Roundtable "Beyond the Law: Justifications of Mass Violence in Social and Scholarly Discourses"
Nancy Adler (NIOD/University of Amsterdam),
Christian Gerlach (University of Bern),
A. Dirk Moses (University of North Carolina at Chapel Hill)
co-chaired by Juliane Prade-Weiss, Vladimir Petrovic & Dominik Markl
10 June 2022, 16:00-17:30, Amsterdam
9th Annual Conference of the Historical Dialogues, Justice & Memory Network:
"Beyond Nuremberg: The Global Search for Accountability"
at the NIOD Institute for War, Holocaust and Genocide Studies Amsterdam, 9-11 June 2022
Nanci Adler, A. Dirk Moses, Dominik Markl, Juliane Prade-Weiss, Vladimir Petrovic, Christian Gerlach
While the establishment of accountability for acts of mass violence is dominated by legal discourse, their justifications by perpetrators, accomplices, and descendants — be it assertions of rightfulness, excuses, neutralizations such as denial, or rationalizations — transcend the legal sphere in three significant respects:
- First, legal gestures are informed by tropes and narratives that had previously circulated in political propaganda and quotidian social discourse, and often include appeals to authority taken from the cultural canon.
- Second, justificatory discourses in the courtroom cannot be fully captured by a legal evaluation. Defense strategies frequently evoke ethical, religious, or political arguments without legal merit intended to the court of public opinion.
- Third, and consequently, any attempt at analyzing acts of mass violence for the sake of sanctioning, prevention, or memorialization cannot but face the meaning given to them by perpetrators in justificatory discourses. A challenge of such an analysis is that certain tropes and narratives are to be found in justifications of perpetration, testimonies of victims, and critical discourse alike. A classical instance is of such a transmission is Klemperer’s observation of the unsettling continuity of the National Socialist notion of “cleansing” in the concept “denazification” (Entnazifizierung). A more recent example is the concept of “ethnic cleansing” (etničko čišćenje), which was deployed during the 1990s Bosnian War to condemn mass violence, but circulates globally as a descriptor for atrocities which supposedly do not reach genocidal level. As recent criticism has shown, an even more far-reaching instance of a problematic transmission concerns the very term genocide. It perpetuates the question of whether a victimized group is a gens, casting ethnicity as ontological status rather than as a result of identificatory discourses which are often at the very core of ideologies that incite mass violence.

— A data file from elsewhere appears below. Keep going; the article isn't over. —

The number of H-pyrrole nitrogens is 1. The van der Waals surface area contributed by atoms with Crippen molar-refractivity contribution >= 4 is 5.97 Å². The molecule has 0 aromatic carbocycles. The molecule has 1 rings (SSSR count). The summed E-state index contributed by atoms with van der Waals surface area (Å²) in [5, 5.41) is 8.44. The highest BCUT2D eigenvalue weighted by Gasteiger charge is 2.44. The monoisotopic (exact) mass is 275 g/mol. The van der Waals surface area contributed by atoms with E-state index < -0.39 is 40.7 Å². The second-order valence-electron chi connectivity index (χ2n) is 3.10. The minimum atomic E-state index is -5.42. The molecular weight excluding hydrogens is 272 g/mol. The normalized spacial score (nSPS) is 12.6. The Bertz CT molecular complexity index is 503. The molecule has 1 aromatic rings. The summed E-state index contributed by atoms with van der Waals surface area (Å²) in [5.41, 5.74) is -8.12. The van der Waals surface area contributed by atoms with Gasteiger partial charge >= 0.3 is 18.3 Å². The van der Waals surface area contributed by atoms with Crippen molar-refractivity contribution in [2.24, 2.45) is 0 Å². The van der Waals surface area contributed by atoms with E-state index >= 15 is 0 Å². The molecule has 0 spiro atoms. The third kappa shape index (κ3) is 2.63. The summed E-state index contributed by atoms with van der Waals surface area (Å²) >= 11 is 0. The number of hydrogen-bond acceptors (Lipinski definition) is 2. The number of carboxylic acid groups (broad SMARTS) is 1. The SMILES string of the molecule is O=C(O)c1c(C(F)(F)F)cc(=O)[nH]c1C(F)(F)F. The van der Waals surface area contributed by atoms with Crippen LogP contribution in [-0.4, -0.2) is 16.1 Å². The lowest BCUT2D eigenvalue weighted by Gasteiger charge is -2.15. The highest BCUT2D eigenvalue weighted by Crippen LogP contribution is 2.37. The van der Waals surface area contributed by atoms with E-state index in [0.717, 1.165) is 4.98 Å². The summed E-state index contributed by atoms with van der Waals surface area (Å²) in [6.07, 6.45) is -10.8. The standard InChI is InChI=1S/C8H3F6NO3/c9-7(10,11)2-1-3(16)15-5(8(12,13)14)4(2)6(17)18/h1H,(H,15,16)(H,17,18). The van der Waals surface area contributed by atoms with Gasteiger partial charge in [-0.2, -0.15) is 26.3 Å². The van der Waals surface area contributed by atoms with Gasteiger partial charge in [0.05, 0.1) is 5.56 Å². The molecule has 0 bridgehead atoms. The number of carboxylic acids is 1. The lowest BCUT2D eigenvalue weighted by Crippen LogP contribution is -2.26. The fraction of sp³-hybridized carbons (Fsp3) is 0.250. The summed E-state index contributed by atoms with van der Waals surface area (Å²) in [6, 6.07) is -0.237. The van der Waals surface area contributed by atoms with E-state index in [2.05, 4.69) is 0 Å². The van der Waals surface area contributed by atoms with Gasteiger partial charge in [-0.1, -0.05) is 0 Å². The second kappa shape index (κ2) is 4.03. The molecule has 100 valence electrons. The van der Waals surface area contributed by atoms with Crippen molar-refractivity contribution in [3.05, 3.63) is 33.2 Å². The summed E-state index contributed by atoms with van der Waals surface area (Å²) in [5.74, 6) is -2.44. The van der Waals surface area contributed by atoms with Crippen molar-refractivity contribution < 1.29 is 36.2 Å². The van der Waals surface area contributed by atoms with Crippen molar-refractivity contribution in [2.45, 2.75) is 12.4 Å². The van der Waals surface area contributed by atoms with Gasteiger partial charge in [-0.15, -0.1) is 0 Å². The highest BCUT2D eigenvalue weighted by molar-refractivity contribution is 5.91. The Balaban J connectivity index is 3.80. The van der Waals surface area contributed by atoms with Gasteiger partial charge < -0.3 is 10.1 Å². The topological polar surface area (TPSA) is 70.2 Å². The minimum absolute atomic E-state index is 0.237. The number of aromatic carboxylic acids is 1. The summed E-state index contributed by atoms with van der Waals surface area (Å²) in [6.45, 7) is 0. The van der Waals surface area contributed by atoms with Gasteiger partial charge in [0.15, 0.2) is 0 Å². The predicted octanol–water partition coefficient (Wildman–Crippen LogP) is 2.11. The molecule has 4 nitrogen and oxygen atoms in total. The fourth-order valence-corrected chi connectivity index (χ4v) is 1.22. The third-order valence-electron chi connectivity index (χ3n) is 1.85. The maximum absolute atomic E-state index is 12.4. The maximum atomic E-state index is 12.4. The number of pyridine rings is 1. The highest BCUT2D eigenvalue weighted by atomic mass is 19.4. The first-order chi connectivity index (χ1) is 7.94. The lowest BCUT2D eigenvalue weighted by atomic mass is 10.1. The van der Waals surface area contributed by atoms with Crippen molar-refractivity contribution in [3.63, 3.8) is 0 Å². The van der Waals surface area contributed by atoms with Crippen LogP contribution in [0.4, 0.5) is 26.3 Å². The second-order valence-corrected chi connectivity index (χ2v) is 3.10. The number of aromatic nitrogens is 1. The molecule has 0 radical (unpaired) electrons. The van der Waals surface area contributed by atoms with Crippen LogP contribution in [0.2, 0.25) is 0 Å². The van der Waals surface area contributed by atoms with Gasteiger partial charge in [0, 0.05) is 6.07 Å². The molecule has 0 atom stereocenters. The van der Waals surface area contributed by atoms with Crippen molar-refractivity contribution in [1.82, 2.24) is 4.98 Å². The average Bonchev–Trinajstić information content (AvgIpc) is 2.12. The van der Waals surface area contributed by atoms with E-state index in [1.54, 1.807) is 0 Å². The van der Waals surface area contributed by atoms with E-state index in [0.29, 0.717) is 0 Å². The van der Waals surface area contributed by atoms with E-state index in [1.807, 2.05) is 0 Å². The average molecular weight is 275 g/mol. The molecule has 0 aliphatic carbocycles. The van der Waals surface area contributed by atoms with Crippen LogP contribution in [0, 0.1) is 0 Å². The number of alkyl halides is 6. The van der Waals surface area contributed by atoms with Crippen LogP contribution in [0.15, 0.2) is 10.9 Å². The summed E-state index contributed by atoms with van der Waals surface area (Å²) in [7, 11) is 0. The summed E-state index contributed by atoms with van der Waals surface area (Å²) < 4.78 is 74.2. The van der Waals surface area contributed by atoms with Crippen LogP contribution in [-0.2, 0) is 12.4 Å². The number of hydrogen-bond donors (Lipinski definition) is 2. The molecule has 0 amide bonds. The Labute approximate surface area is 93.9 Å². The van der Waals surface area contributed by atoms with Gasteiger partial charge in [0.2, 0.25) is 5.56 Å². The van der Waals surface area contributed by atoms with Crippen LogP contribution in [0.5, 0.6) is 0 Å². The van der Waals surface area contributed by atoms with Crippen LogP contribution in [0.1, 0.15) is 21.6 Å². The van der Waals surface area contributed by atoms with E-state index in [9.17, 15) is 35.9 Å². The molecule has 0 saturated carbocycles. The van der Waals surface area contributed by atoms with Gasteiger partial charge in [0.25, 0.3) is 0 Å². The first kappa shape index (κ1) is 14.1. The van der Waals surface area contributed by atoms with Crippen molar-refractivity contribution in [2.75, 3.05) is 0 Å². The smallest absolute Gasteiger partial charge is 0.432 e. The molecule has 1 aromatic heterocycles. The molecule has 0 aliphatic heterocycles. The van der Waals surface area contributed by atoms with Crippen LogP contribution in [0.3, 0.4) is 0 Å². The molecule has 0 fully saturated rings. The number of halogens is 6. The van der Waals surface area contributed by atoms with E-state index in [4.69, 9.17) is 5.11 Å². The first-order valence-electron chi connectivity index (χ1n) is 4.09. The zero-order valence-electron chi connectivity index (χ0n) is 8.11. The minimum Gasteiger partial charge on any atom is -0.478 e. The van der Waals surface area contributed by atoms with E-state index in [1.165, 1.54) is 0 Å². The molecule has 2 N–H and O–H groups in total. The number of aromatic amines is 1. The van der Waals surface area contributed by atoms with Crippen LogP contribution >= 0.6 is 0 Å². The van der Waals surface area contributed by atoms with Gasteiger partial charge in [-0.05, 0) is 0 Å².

These instances of the perpetuation of justificatory discourse are, on the one hand, unsurprising given the temporal transmission and spacial dissemination of the aftermath of mass violence that has been a recent focus in genocide studies, i.e., the transgenerational transmission of trauma in victimized groups and the socio-psychological sequelae of mass violence in perpetrators, accomplices, and descendants as well as the fact that memories travel around the globe. Still, the perpetuation of justificatory discourse is ethically problematic as it transmits the point of view of perpetration, and it is dangerous as it prepares the ground for legitimizing further conflict by cementing (ethnic, religious, or other) fault lines.
The interdisciplinary roundtable addresses the problem that while justifications may be perceived as mere pretexts to manifest material or strategic interests, they, nevertheless, establish the terminology, narratives, and heuristics in which acts of mass violence are subsequently discussed by inscribing them into juridical logic, historiographical terminology, and cultural traditions. The roundtable, therefore, follows the rationale that replacing terminology is insufficient as it warrants no understanding of the structures and dynamics causing and contributing to the transmission of justifications of mass violence. The roundtable discussion aims at outlining such linguistic and heuristic continuities as well as at discussing how they can be addressed, and counteracted, in scholarly discourse, restorative justice, and cultural memorialization.